Most of us have served on a committee or a board that has functioned extremely bad. You know, the ones that start super late, once they start, the one in charge did not really plan that well and is unorganized, people interrupt and before long you realized another Tuesday was wasted. Your time was wasted. Your ideas were wasted. If only someone would have taken control of this meeting so that your ideas would have been heard and progress would have been measured.
Having a strong board that listens, gets people up to speed, casts vision, allows for people to express their opinions yet keeps the flow of the meeting happening and holds the CEO accountable is what we are supposed to do. What is the role of the board? What should we be accomplishing?
There is a great book called “The imperfect board member – discovering the seven disciplines of governance excellence.” by Jim Brown. ORDER THE BOOK HERE
Jim explains the role of the board with this graph or diamond rock:
He explains the 7 disciplines of what we need to do as a board. A board that leads is a board that understands these disciplines. He goes on to explain each one of these 7 disciplines that can transform your board. They include: Owner Expectation – Respect; Organizational Results – Reflect; Prominent Leadership – Select; Board Relations – Connect; Organizational Performance – Direct and Protect; and Board Management Interaction – Expect.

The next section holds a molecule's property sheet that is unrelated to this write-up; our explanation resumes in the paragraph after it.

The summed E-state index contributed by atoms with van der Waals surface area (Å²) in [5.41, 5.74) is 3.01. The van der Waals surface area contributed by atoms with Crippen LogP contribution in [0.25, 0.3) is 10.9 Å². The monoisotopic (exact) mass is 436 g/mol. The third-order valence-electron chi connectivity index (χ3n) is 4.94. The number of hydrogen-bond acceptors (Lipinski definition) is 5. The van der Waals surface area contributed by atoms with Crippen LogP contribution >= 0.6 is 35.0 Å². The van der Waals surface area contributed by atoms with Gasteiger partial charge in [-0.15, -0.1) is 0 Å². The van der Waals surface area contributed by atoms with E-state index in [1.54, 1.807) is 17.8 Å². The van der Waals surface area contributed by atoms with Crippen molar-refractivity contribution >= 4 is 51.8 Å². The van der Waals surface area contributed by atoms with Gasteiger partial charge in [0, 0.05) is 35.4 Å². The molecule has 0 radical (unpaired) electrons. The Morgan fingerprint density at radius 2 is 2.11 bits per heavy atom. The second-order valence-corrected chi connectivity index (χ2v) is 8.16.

Boards though have to be true to who they are. They are there to hold the CEO accountable for the results that the organization pursues. Jim Brown uses another graph to show how this all flows:
If we understand our role as a board, we will be able to complete the requirements that God gives us. We have to represent the owners well, we must give authority and accountability to the CEO so that the she can in turn hold the staff accountable to serve the customers well.
I had a board one time that was dysfunctional. No one really understood what our roles were. Someone was able to come in and show us that we had the wrong people in the wrong roles. Then he taught us the importance of governance – the importance of leadership in the board and the importance of why we do what we do as a board.
Once I understood this better, and once our board understood it better we made the necessary adjustments so that today our board is flourishing, calling the CEO to accountability, and keeping us all on track. One of the greatest adjustments we made was having people on the board who believed in what we were all about. People who had a passion for the vision of the organization but who loved the CEO so that their directives were understood in the context of love and friendship. This transformed the board and the organization as a whole.
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